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On the nexus between Stock Market Fluctuations and the Demand for Money in Saudi Arabia

Moayad Al Rasasi, PhD
By Moayad Al Rasasi, PhD
2 weeks ago
On the nexus between Stock Market Fluctuations and the Demand for Money in Saudi Arabia

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  1. WP /19/05 SAMA Working Paper: On the nexus between Stock Market Fluctuations and the Demand for Money in Saudi Arabia June 2019 By Moayad Al Rasasi, PhD Fares Rawah Bander Alghamdi Economic Research Economic Research Economic Research Department Department Department Saudi Arabian Monetary Authority The views expressed are those of the author(s) and do not necessarily reflect the position of the Saudi Arabian Monetary Authority (SAMA) and its policies. This Working Paper should not be reported as representing the views of SAMA
  2. On the nexus between Stock Market Fluctuations and the Demand for Money in Saudi Arabia1 June 2019 By Moayad Al Rasasi , PhD Economic Research Department Fares Rawah Economic Research Department Bander Alghamdi Economic Research Department Saudi Arabian Monetary Authority Abstract This research paper estimates the augmented money demand function for Saudi Arabia while incorporating stock prices as one of the key determinants and utilizing quarterly data spanning over the period of 2010-2018. The estimated money demand function coincides with theoretical expectation regarding income and interest rate over long run. In Particular, the demand for money is statistically significant and positively related with income while it’s negatively related with interest rate. On stock prices, the findings suggest that they are statistically significant and have positive impact on money demand over the long run. Moreover, the estimated error correction model indicates that it takes money demand about two quarters to adjust to its equilibrium condition. Key Words: Stock Prices; Money Demand, Cointegration, Saudi Arabia, ECM JEL Classification Code: C12, C13, C22, C52, E12, E41, E52, F41 1 Author contact: Moayad Al Rasasi, Email: malrasasi@sama.gov.sa; Faris Rawah, Email: frawah@imf.org; Bander Alghamdi, Email: bkalghamdi@sama.gov.sa 2
  3. 1 . Introduction Money demand remains as one of the most important topics in monetary economics that has been under investigations intensively from researchers and policymakers. Therefore, there has been a vast literature, theoretically and empirically, attempting to comprehend the dynamics of money demand and identify its key determinants. The prevailing empirical research points out to essential factors other than those specified by theories contributing to explaining the behavior of money demand. For instance, oil prices, exchange rate, asset prices, and inflation are key elements explaining the variation in money demand in selected economies as empirical evidence shows on different countries. An additional factor affecting the demand for money being identified by Friedman (1988) is stock price that might have a positive or negative impact on money demand. Based on Friedman’s argument, the positive impact of stock prices on money demand comes from three channels. First, rising stock prices may generate additional wealth notably when the income generated from these stocks being sorted. Secondly, higher returns of stock prices could encourage people to demand more money, especially when these returns are expected to be persist. The last channel could be through the increase of stock prices that may lead to higher volume of financial transaction leading to higher demand 3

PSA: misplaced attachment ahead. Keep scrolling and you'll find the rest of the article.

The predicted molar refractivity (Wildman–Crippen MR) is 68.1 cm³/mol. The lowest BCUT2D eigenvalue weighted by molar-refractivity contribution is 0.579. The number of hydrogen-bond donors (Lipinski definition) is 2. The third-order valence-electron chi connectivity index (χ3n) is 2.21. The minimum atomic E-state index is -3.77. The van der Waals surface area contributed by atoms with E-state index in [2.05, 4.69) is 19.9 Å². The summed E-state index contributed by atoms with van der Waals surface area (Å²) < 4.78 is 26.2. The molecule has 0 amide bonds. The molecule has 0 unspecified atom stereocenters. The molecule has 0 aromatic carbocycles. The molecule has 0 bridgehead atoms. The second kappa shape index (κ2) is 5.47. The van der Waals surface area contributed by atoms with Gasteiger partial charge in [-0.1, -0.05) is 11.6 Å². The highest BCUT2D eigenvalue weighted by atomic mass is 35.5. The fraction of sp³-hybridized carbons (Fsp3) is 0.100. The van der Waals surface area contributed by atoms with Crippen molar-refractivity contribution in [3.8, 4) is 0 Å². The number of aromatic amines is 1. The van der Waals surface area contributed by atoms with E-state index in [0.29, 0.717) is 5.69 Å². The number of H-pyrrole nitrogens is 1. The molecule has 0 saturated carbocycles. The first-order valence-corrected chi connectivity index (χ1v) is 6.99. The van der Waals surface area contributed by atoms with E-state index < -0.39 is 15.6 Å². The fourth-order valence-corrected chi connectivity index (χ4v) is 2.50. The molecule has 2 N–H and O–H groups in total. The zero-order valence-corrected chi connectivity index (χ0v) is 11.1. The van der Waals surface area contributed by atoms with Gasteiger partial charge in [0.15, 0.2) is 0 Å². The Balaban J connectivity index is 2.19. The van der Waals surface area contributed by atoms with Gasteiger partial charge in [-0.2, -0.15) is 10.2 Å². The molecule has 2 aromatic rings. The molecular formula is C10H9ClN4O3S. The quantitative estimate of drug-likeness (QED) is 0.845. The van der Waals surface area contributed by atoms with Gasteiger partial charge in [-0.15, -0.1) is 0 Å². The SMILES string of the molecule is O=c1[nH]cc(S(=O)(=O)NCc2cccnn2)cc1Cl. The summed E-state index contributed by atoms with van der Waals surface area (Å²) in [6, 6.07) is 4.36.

4. for money in order to facilitate such transactions . Conversely, the negative association between stock price fluctuations and the demand for money, according to Friedman (1988), might be observed when stock prices booming discourage people to demand money. In other words, people would prefer to keep their stocks instead of holding money. To this point, the impact of stock price variations on money demand seems to be undetermined from theoretical perspectives, and hence warrants further empirical evaluation. Therefore, some economists follow the steps of Friedman (1988) by augmenting stock prices as a key determinant of money demand. Their empirical evidence seems to vary from an economy to another depending on the structure of these economies. Nonetheless, money demand literature for Saudi Arabia does not consider the role of stock prices in capturing changes in money demand. Henceforth, the main objective of this study is to analyze whether stock market has a positive or negative impact on the demand for money in Saudi Arabia. This is important for policymakers especially after the inclusion of the Saudi stock market on emerging market indices by FTSE Russell as well as the inclusion of the Saudi stock market on the MSCI (Modern Index Strategy Indexes) and S&P DJI (Standard and Poor Down Jones Index) during 2019. In other words, understanding money demand is vital since it helps monetary 4
  5. policymakers in designing the appropriate policies and conducting timely intervention. For this reason, it is important before estimating money demand function to ensure that it is specified correctly. The reminder of this this research paper is outlined as follows. Section 2 provides a theoretical foundation followed by literature review in section 3. The employed dataset is contained in section 4, while the utilized empirical analysis is presented in section 5. The conclusion of the paper is contained in section 6. 2. Theoretical Background Most theories, when modeling money demand, consider a scale variable for economic transaction and an opportunity cost measure of holding money as key determinants of money demand as documented by Ericsson (1998). In particular, the specification of real money demand function in the long run takes the following form.